A cultural critical mass

2014-01-19 : 17:09

Those close to folk-rock singer Kim Kwang-seok, who committed suicide in January 1996, said he was troubled by his albums’ lack of commercial success. His albums, including remastered works, have sold more than 5 million copies since. / Korea Times file


The rise of Kim Kwang-seok's posthumous career 


By Kwon Mee-yoo

Eighteen years after his death, folk-rock singer Kim Kwang-seok continues to enjoy a highly-lucrative posthumous career.

Kim Chang-ki, a close friend of the late singer who wrote many of his influential songs, sounds rather frustrated by it.

“I remember seeing Kwang-seok in December 1995, a few weeks before his death. His album wasn’t doing well and he was personally in distress,” he said in a recent television interview.

“If people were going to like him as much as they do now, why couldn’t have they liked him a little earlier? After leaving the man entirely burned out and consumed ... all this talk about the greatness of his songs... I find this amusing.”

While it’s debatable whether Kim Chang-ki, leader and vocalist of the band Dongmulwon, was fair or not in portraying the lavish praise heaped on his dead friend as hypocritical and reactionary, his snarky comments underline how unlikely of a phenomenon the Kim Kwang-seok boom really is.

Before he was found dead at his house in January 1996 at the age of 32, in what the police concluded as a suicide, Kim had been among the many artists categorized as an “underground singer,” a media moniker for performers sidelined from the mainstream.

While Kim did manage to establish a reputation among more serious music listeners, he was never more than a big fish in a small puddle, rarely appearing on television and living off modest record sales and small concerts near university campuses.

It’s not that his death immediately boosted the public awareness of his music either.

“When I was in college, Kim Kwang-seok songs were appreciated by a certain group of students, mostly those involved in civic activism, who mixed Kim songs in the assortment of their songs used in street demonstrations,” said Hwang Kyeong-seok, a musician from the band The Film.

Choi Si-won, a 35-year-old office worker and passionate folk-music fan, finds Kim’s posthumous renaissance as perplexing as well.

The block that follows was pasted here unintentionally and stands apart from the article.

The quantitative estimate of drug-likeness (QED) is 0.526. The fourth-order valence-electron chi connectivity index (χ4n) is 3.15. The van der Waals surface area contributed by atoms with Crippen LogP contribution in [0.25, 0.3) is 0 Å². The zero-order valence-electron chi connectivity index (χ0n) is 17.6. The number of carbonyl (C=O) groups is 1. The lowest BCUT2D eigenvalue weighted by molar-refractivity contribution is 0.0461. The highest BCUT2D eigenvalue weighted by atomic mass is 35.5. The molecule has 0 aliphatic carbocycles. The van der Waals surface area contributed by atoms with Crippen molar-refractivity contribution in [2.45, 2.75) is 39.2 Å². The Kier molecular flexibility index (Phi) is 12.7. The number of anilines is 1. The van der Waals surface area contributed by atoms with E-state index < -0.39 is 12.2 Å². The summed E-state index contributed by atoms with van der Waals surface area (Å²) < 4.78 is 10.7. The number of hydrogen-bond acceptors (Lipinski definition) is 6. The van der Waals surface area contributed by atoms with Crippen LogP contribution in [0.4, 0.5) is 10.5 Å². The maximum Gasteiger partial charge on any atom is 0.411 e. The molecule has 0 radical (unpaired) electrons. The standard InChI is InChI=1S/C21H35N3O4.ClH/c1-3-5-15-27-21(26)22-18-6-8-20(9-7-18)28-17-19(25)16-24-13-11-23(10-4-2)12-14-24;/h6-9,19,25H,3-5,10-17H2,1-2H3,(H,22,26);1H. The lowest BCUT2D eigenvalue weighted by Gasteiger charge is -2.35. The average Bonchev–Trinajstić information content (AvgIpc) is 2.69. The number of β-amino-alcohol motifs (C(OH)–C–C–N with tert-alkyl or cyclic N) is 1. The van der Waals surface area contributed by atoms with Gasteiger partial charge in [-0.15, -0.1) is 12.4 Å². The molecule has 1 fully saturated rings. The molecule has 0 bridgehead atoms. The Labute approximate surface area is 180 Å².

“I entered college about a year after his death. When I told my freshman classmates that I like Kim Kwang-seok, I found no one who agreed with me,” Choi said.

“Tagged with the dreaded ‘underground’ label, Kim didn’t sell many records either, although he was appreciated for the quality of his live performances.”

Kim’s ability to sell records is no longer a question. More than 5 million copies of Kim’s albums have been sold in the new millennium, a staggering number considering a market dominated by online downloads.

While it’s difficult to isolate the tipping point of precisely when Kim’s intricate, heart-rending songs began to inspire the nation of music listeners, a good guess is the 2000 Park Chan-wook film, “Joint Security Area.”

The movie, which was the breakthrough for the director who is later credited for “Oldboy,” portrays the tragic fate of North and South Korean soldiers who develop friendship guarding the inter-Korean border. Kim’s songs, such as “A Letter Never Sent,” are used creatively in the film to dramatize the connection between the soldiers.

“I think this was when Kim’s songs began to appear more in television and commercials, mostly to create emotional effects,” Choi said.

In taking his own life, Kim cut short a music career before it reached a decade. He debuted in 1988 as a member of Kim Chang-ki’s Dongmulwon and soon pursued a solo career, releasing four albums and performing in about a thousand concerts, mostly in small theaters in university streets.

Now, Korea seems to be in danger of a Kim Kwang-seok overkill. Three different stage musicals based on Kim’s songs have been performed in the past year, such as the big-budget show “December,” currently staged at the Sejong Center for Performing Arts in Seoul.

Kim’s songs continue to be butchered by K-pop singers and reality-show contestants in KBS television’s “Immortal Song and JTBC’s “Hidden Singer. Television networks are competitively airing documentaries about Kim’s life and music.

An essay rounding up Kim’s diary, notes and unpublished lyrics was released last year. Musicians will hold a concert in his memory at the Auditorium of Kyungpook National University Daegu, Kim’s hometown, on Feb. 8.

Kim’s popularity has reached a level where it inspired German hip-hop group, Die Orsons, to release a song titled “Kim Kwang Seok” in 2010. Although Die Orsons members admitted they didn’t understand Korean, they said they were inspired by Kim’s voice, which “sounds like eternity,” and said they instinctively knew he “sang the saddest songs in the world.” That is a bold statement in a world that has already seen Elliot Smith.

Now finally appreciated fully, Kim’s music seems to have transcendent value across generations and time. The song “Around 30” is poignant poetry about the helplessness and the fear of getting old. There might not be a better Korean song about a lost love than “Don’t Think Too Seriously.”

“Kim’s songs call forth the music culture of the late 1980s and early 90s, when university music clubs featured folk music with acoustic instruments. The students who experienced that culture are now major consumers of cultural products,” said Kim Jung-wee, a music critic.

“It could also be said that Kim’s music lingers because it resonates with working-class people’s everyday life. Of course, you have to admit that his premature death benefited his popularity as it did with Yoo Jae-ha and Kim Hyun-sik.”